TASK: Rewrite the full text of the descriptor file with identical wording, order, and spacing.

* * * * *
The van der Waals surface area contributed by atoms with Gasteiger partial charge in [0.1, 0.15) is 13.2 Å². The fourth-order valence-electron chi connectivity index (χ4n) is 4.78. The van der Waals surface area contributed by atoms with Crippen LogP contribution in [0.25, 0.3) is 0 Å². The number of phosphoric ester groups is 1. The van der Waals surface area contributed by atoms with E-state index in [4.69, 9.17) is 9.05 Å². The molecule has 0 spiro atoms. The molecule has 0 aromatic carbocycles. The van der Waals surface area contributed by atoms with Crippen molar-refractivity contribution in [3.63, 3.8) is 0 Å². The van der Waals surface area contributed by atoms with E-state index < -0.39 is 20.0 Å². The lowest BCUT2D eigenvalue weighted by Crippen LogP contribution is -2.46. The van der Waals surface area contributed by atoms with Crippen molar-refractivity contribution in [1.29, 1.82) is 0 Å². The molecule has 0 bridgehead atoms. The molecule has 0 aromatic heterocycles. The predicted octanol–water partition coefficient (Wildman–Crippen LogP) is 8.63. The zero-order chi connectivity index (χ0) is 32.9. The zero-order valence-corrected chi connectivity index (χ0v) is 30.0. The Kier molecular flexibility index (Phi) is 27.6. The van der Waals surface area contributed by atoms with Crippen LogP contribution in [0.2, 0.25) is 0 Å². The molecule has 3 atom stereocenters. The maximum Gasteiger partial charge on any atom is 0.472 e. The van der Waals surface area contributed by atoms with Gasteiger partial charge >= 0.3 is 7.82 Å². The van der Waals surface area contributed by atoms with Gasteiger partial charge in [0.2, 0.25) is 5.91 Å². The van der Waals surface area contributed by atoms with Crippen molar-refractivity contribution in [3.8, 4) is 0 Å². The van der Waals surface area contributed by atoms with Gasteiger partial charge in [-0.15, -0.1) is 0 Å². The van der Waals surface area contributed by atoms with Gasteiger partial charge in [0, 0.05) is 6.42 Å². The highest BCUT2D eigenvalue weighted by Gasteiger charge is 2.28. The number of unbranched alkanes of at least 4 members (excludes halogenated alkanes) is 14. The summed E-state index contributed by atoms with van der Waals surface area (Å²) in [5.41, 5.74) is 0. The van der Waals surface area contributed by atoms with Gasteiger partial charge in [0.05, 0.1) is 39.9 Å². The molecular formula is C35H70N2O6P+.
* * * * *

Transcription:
The van der Waals surface area contributed by atoms with Gasteiger partial charge in [0.1, 0.15) is 13.2 Å². The fourth-order valence-electron chi connectivity index (χ4n) is 4.78. The van der Waals surface area contributed by atoms with Crippen LogP contribution in [0.25, 0.3) is 0 Å². The number of phosphoric ester groups is 1. The van der Waals surface area contributed by atoms with E-state index in [4.69, 9.17) is 9.05 Å². The molecule has 0 spiro atoms. The molecule has 0 aromatic carbocycles. The van der Waals surface area contributed by atoms with Crippen molar-refractivity contribution in [3.63, 3.8) is 0 Å². The van der Waals surface area contributed by atoms with E-state index < -0.39 is 20.0 Å². The lowest BCUT2D eigenvalue weighted by Crippen LogP contribution is -2.46. The van der Waals surface area contributed by atoms with Crippen molar-refractivity contribution in [1.29, 1.82) is 0 Å². The molecule has 0 bridgehead atoms. The molecule has 0 aromatic heterocycles. The predicted octanol–water partition coefficient (Wildman–Crippen LogP) is 8.63. The zero-order chi connectivity index (χ0) is 32.9. The zero-order valence-corrected chi connectivity index (χ0v) is 30.0. The Kier molecular flexibility index (Phi) is 27.6. The van der Waals surface area contributed by atoms with Crippen LogP contribution in [0.2, 0.25) is 0 Å². The molecule has 3 atom stereocenters. The maximum Gasteiger partial charge on any atom is 0.472 e. The van der Waals surface area contributed by atoms with Gasteiger partial charge >= 0.3 is 7.82 Å². The van der Waals surface area contributed by atoms with Gasteiger partial charge in [0.2, 0.25) is 5.91 Å². The van der Waals surface area contributed by atoms with Crippen molar-refractivity contribution in [3.8, 4) is 0 Å². The van der Waals surface area contributed by atoms with Gasteiger partial charge in [-0.15, -0.1) is 0 Å². The van der Waals surface area contributed by atoms with Gasteiger partial charge in [0, 0.05) is 6.42 Å². The highest BCUT2D eigenvalue weighted by Gasteiger charge is 2.28. The number of unbranched alkanes of at least 4 members (excludes halogenated alkanes) is 14. The summed E-state index contributed by atoms with van der Waals surface area (Å²) in [5.41, 5.74) is 0. The van der Waals surface area contributed by atoms with Gasteiger partial charge in [0.05, 0.1) is 39.9 Å². The molecular formula is C35H70N2O6P+.